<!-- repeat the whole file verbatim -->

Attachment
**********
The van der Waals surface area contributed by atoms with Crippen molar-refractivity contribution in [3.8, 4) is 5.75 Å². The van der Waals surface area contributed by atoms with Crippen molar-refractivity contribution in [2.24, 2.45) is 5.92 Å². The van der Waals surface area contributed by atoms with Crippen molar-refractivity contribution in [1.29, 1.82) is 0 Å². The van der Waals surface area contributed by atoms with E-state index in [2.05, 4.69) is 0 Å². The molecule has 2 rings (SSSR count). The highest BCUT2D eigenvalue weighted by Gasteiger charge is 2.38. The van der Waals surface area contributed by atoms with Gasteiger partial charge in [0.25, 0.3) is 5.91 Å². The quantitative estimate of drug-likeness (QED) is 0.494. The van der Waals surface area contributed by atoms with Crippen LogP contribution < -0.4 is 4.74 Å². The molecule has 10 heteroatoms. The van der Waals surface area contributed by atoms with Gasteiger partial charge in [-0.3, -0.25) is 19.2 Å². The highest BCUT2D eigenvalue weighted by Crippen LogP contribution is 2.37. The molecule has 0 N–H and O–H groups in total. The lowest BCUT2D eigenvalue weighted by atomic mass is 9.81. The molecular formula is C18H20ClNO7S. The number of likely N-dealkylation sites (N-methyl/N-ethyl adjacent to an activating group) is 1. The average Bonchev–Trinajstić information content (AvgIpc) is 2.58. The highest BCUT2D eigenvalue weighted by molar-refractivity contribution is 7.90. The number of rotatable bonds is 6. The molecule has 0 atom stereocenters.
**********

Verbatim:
The van der Waals surface area contributed by atoms with Crippen molar-refractivity contribution in [3.8, 4) is 5.75 Å². The van der Waals surface area contributed by atoms with Crippen molar-refractivity contribution in [2.24, 2.45) is 5.92 Å². The van der Waals surface area contributed by atoms with Crippen molar-refractivity contribution in [1.29, 1.82) is 0 Å². The van der Waals surface area contributed by atoms with E-state index in [2.05, 4.69) is 0 Å². The molecule has 2 rings (SSSR count). The highest BCUT2D eigenvalue weighted by Gasteiger charge is 2.38. The van der Waals surface area contributed by atoms with Gasteiger partial charge in [0.25, 0.3) is 5.91 Å². The quantitative estimate of drug-likeness (QED) is 0.494. The van der Waals surface area contributed by atoms with Crippen LogP contribution < -0.4 is 4.74 Å². The molecule has 10 heteroatoms. The van der Waals surface area contributed by atoms with Gasteiger partial charge in [-0.3, -0.25) is 19.2 Å². The highest BCUT2D eigenvalue weighted by Crippen LogP contribution is 2.37. The molecule has 0 N–H and O–H groups in total. The lowest BCUT2D eigenvalue weighted by atomic mass is 9.81. The molecular formula is C18H20ClNO7S. The number of likely N-dealkylation sites (N-methyl/N-ethyl adjacent to an activating group) is 1. The average Bonchev–Trinajstić information content (AvgIpc) is 2.58. The highest BCUT2D eigenvalue weighted by molar-refractivity contribution is 7.90. The number of rotatable bonds is 6. The molecule has 0 atom stereocenters.